• Multipliers: as a general rule, only a couple of inflow/outflow multipliers should be used in a scheme.
  • Parallel tanks: the connection of parallel tanks is not advisable. The use of a single, large tank provides in most cases good approximation and a more stable simulation. Tanks connected in series are also possible.
  • Flow rate producer / three-way valve: exactly one flow rate producer should be available for each circuit.  Serially connected pumps are not a possibility. If three-way valves are used in places for which a flow direction is already defined, this results in an over-definition for the flow-rate. Below are some examples:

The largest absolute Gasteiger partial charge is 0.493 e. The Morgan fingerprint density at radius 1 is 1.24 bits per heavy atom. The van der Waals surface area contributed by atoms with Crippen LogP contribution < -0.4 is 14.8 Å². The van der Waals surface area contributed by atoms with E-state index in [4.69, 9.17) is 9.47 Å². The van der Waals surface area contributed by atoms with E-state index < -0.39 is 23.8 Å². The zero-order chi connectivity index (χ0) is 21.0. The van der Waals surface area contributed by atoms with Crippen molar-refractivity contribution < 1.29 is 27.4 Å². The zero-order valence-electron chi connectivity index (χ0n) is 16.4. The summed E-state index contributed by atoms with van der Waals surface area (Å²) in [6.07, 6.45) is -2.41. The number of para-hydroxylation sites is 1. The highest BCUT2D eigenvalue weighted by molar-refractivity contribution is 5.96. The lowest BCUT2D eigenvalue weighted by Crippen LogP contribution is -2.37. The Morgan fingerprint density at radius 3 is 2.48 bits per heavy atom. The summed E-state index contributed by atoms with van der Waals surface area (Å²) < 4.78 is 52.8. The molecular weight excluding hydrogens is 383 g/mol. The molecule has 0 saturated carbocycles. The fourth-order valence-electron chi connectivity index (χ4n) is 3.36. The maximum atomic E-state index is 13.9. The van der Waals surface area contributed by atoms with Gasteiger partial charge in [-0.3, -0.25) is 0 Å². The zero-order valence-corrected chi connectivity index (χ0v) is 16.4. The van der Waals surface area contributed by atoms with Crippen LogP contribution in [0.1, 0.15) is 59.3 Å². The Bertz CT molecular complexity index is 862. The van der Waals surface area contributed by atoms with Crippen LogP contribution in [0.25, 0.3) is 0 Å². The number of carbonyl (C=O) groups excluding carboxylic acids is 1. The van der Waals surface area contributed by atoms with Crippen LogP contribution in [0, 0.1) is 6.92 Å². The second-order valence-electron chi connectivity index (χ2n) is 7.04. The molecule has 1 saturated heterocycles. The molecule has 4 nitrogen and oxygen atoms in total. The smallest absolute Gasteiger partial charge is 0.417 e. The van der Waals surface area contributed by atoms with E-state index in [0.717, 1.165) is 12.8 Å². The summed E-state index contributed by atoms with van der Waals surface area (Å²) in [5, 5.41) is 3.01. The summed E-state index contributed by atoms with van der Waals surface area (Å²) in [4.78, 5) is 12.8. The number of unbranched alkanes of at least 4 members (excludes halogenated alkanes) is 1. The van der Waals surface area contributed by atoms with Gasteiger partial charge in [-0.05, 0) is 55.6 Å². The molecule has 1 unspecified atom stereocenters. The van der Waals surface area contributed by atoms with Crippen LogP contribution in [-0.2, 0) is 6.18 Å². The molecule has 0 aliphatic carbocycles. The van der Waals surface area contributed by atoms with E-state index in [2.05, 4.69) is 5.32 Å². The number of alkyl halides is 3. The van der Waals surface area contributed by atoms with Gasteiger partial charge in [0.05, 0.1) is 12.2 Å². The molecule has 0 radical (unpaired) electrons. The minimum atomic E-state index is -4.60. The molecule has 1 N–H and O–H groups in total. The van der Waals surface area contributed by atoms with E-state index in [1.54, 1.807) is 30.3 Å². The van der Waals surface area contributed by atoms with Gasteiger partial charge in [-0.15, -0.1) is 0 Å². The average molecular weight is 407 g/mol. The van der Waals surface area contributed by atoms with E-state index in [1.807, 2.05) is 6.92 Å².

Figure: three-way valve examples – the lower valve is unnecessary as the upper valve and the coil determine where the fluid should be flowing through
Figure: three-way valve examples – without a coil in the tank, the lower three-way valve is required to determine whether the fluid should flow out at the second port from the top.
Figure: three-way valve examples – In the examples above there are too many flow-determining elements


The properties of a component may be illustrated by adding a label to the drawing area. Furthermore, additional information that the user has regarding the component may be added to the label.

Another feature allows you to modify values directly through the label. In the Designer version the most important labels for a component can be generated automatically in just one click. Select the label symbol from the tool bar and click on the component for which you want to add the labels.